High-Tech Knee Replacement Surgery Makes Strides

Knee technology. It’s a thing. And like other technology that improves our lives, it’s evolving. Knee replacements are a common, yet sophisticated procedure and that’s where the technology comes into play.

When your knee joint, or parts of it, is replaced, new parts — so to speak — are used. These new parts are called knee implants. As such, following surgery, your new physiology will be comprised by more than simply plastic and metal. You will have a high-tech knee engineered to improve range of motion, strength and reduce pain.

Many patients are surprised to learn that there are many knee implants from which orthopedic surgeons are able to choose. Knee implant engineers are continually making improvements to their products, which greatly benefit patients with problematic knees. More options in knee implants mean your doctor can find a better solution specific to your needs.

In fact, in the last few years, customized total knee replacements have emerged. Using scientific processes, it is now possible for engineers to develop 3D knee models that can then be used to build implants specific to individual patients. According to the Journal of Healthcare Engineering,  “The knee models can be used for patient-specific implant design, biomechanical analysis, and creating bone cutting guide blocks.” Customized knee implants haven’t gone mainstream yet, but it does give us a clue as to what the future will look like for knee replacements.

But what does this mean to you, the patient?

Knee Implant Longevity

Knee implants can now last for at least 20 years. That means, over time, fewer knee replacement revision surgeries, otherwise known as replacements of replacements.

“New technology has increased the durability of knee replacement solutions and longer-lasting implants have led to an increase in the number of younger patients receiving them,” reports Orthopedic Design & Technology. In decades past, surgeons were hesitant to recommend knee replacements to younger patients because of the expected need for subsequent replacement surgeries. But now, implants are tougher and last longer. This opens the door to knee replacement as a possible option for more people.

And when surgeons have more options, patients get better results. Your doctor can find the knee implant that is best suited for your condition. In some cases, knee replacement can be conducted as a minimally invasive surgery.

This is all thanks to the advancements in medicine and technology over the last decade or so. In fact, the New England Journal of Medicine published a study, which was reported in The New York Times, concluding that knee replacement surgery overwhelmingly presents better results than therapy alone: “85 percent of patients who got an artificial knee reported pain relief and functional improvement, the study found, compared with 68 percent of patients initially assigned to nonsurgical treatment.”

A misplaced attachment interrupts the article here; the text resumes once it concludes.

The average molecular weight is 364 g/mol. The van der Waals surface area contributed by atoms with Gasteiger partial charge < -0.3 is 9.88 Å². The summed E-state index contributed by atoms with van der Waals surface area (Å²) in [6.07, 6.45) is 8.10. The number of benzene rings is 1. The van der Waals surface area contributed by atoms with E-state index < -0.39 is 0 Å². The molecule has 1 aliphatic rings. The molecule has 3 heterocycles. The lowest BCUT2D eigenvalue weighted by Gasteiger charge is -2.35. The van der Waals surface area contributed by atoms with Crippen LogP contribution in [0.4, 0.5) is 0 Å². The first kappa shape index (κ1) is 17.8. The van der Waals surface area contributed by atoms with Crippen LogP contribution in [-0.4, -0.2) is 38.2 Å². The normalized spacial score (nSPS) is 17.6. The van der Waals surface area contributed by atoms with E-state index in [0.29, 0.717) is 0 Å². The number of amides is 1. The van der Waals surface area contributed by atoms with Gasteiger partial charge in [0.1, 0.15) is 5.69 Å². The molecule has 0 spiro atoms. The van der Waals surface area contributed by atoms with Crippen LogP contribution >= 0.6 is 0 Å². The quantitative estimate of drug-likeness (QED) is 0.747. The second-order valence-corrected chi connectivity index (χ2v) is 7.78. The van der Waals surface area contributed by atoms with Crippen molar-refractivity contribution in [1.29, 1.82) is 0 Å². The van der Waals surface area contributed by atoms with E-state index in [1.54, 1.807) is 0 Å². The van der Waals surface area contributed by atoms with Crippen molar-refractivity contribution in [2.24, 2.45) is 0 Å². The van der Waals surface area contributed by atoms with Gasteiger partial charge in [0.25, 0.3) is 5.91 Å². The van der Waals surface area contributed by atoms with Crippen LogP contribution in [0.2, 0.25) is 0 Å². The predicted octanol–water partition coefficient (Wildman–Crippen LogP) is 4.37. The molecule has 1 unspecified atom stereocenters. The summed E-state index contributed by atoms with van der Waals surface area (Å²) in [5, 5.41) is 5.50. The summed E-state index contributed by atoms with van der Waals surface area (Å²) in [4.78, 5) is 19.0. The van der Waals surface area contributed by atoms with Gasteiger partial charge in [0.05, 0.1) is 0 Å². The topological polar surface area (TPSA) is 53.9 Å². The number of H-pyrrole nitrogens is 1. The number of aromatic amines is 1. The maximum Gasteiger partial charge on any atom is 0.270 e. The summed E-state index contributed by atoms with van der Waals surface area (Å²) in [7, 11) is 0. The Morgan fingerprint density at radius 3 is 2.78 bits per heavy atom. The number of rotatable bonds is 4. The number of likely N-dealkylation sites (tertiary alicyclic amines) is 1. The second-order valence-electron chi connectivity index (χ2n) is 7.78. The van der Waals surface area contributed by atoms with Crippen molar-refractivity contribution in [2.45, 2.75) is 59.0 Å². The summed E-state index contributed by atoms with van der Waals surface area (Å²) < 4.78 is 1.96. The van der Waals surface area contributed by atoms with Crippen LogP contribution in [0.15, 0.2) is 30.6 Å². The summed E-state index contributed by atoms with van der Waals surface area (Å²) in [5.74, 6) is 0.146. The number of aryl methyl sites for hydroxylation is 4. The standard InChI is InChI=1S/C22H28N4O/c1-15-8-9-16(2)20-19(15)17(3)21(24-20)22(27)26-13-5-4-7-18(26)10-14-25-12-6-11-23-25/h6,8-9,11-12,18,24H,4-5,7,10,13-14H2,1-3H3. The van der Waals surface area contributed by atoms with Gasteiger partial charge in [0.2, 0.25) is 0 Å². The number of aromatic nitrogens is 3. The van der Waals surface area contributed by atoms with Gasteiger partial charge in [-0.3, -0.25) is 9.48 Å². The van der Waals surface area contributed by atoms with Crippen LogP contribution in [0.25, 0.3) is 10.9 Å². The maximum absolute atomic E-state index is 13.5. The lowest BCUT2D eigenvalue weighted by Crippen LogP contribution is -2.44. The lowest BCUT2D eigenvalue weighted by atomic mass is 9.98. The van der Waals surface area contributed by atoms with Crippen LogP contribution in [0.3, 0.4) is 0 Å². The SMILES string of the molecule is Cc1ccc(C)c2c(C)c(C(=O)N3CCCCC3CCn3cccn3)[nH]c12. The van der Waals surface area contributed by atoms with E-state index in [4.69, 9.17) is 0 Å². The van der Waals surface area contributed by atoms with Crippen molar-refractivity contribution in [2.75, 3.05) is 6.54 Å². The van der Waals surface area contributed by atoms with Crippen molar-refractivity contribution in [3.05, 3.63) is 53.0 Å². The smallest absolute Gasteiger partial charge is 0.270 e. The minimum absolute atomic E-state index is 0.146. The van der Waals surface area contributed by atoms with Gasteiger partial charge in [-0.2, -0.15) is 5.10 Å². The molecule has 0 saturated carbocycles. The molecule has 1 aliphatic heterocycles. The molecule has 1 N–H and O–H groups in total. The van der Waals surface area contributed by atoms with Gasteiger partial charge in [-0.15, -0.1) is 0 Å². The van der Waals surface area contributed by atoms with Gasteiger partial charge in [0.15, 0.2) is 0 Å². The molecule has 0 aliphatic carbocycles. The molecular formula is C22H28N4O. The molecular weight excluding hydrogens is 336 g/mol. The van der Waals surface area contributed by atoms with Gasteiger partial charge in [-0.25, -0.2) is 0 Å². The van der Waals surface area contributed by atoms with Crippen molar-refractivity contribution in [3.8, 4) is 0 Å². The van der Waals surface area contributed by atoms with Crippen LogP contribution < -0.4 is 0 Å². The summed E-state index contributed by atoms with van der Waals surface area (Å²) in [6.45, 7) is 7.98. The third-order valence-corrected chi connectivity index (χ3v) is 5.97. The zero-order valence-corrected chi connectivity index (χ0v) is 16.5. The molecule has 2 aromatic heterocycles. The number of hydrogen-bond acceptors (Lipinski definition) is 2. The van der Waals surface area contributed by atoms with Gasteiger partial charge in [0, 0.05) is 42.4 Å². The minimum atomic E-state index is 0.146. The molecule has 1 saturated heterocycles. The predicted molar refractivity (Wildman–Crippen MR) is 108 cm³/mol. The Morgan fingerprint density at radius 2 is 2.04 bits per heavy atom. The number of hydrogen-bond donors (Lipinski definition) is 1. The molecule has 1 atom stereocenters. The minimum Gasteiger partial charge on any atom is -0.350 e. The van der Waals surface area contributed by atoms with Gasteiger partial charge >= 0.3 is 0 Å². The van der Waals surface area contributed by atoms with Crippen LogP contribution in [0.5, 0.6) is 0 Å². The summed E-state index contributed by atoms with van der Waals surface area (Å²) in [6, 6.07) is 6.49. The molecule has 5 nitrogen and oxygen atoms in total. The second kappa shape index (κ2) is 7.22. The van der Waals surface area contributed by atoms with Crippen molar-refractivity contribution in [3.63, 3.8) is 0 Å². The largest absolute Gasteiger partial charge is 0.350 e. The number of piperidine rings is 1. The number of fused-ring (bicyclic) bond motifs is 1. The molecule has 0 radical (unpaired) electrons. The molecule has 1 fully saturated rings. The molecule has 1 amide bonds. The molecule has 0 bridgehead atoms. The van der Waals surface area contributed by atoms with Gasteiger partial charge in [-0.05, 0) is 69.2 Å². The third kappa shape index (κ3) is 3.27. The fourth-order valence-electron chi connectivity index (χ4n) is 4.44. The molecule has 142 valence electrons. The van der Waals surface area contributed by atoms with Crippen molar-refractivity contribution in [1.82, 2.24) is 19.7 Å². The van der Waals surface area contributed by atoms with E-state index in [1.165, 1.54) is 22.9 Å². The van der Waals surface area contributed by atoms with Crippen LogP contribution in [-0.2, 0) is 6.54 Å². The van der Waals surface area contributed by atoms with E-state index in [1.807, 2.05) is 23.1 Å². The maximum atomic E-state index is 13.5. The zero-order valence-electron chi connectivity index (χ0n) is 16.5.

The big picture view is that improved knee implant technology and more surgical options help reduce pain for many.

What to Expect with Knee Replacement

After the decision has been made by you and your physician to proceed with knee replacement surgery, your doctor will review some options with you. No two patients are the same, so the process and treatment plan is unique to you. In addition to the current state of your knee, your doctor will consider your medical history, review any prescription medications you take and evaluate test results and x-rays.

Your doctor will review with you what types of knee implants he or she has selected for your procedure. You will also be informed of the expected implant lifespan and the normal risks associated with the operation.

Even if minimally invasive surgery isn’t right for you, it’s still possible you could be treated on an outpatient basis. This is another change that has occurred over recent years as the technology has advanced. If a hospital stay is required, it is usually for one to four nights.

Following surgery, you may be standing within hours. Again, this depends on your circumstances. Just like the natural human body, knee implants require movement to stay healthy and strong. Movement will keep swelling down. You will be prescribed a physical therapy regimen to build strength and flexibility.

Living with Knee Implants

After you’ve recovered from surgery, your doctor will advise you on how life will be different. For example, you should not lift heavy objects or participate in high-impact sports. Knee implants are not the same as the human body. You may even hear them as they move and connect inside your knee. And even though advancements have been made, they can get damaged and even break. More or less, you can resume the same lifestyle that you enjoyed prior to surgery, but you must be mindful that you have a new implant replicating your old knee.

Your team at MOSH will help you get the most out of your knee implant. To get started on reviewing your options, contact a MOSH knee specialist today.